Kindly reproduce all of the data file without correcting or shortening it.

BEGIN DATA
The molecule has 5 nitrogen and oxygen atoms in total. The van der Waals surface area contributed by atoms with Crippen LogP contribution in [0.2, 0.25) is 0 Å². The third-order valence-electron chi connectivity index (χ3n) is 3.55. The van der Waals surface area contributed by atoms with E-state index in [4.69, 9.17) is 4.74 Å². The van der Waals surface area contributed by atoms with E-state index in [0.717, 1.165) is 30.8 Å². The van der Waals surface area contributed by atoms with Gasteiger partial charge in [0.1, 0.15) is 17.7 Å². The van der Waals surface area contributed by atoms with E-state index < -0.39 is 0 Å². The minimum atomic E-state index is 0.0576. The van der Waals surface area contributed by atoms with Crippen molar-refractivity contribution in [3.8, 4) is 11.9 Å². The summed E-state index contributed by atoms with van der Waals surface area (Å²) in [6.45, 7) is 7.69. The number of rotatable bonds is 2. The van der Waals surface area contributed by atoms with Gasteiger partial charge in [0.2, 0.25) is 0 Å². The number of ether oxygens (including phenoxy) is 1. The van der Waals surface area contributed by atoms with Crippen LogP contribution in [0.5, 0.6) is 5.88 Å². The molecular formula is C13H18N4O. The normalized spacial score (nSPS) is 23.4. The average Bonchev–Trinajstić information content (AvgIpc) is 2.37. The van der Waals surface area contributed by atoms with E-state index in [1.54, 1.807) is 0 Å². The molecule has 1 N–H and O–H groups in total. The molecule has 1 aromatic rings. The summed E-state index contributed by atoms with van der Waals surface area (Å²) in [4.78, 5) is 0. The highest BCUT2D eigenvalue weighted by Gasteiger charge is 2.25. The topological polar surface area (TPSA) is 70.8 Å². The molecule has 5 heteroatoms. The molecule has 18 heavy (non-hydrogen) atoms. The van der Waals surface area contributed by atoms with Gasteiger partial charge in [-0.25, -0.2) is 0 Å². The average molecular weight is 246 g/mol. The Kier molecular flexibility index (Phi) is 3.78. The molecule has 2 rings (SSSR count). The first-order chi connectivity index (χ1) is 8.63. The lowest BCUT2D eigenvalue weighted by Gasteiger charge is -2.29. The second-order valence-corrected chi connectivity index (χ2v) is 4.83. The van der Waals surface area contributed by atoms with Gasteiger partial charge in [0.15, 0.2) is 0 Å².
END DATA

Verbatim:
The molecule has 5 nitrogen and oxygen atoms in total. The van der Waals surface area contributed by atoms with Crippen LogP contribution in [0.2, 0.25) is 0 Å². The third-order valence-electron chi connectivity index (χ3n) is 3.55. The van der Waals surface area contributed by atoms with E-state index in [4.69, 9.17) is 4.74 Å². The van der Waals surface area contributed by atoms with E-state index in [0.717, 1.165) is 30.8 Å². The van der Waals surface area contributed by atoms with Gasteiger partial charge in [0.1, 0.15) is 17.7 Å². The van der Waals surface area contributed by atoms with E-state index < -0.39 is 0 Å². The minimum atomic E-state index is 0.0576. The van der Waals surface area contributed by atoms with Crippen molar-refractivity contribution in [3.8, 4) is 11.9 Å². The summed E-state index contributed by atoms with van der Waals surface area (Å²) in [6.45, 7) is 7.69. The number of rotatable bonds is 2. The van der Waals surface area contributed by atoms with Gasteiger partial charge in [0.2, 0.25) is 0 Å². The number of ether oxygens (including phenoxy) is 1. The van der Waals surface area contributed by atoms with Crippen LogP contribution in [0.5, 0.6) is 5.88 Å². The molecular formula is C13H18N4O. The normalized spacial score (nSPS) is 23.4. The average Bonchev–Trinajstić information content (AvgIpc) is 2.37. The van der Waals surface area contributed by atoms with E-state index in [1.54, 1.807) is 0 Å². The molecule has 1 N–H and O–H groups in total. The molecule has 1 aromatic rings. The summed E-state index contributed by atoms with van der Waals surface area (Å²) in [4.78, 5) is 0. The highest BCUT2D eigenvalue weighted by Gasteiger charge is 2.25. The topological polar surface area (TPSA) is 70.8 Å². The molecule has 5 heteroatoms. The molecule has 18 heavy (non-hydrogen) atoms. The van der Waals surface area contributed by atoms with Gasteiger partial charge in [-0.25, -0.2) is 0 Å². The average molecular weight is 246 g/mol. The Kier molecular flexibility index (Phi) is 3.78. The molecule has 2 rings (SSSR count). The first-order chi connectivity index (χ1) is 8.63. The lowest BCUT2D eigenvalue weighted by Gasteiger charge is -2.29. The second-order valence-corrected chi connectivity index (χ2v) is 4.83. The van der Waals surface area contributed by atoms with Gasteiger partial charge in [0.15, 0.2) is 0 Å².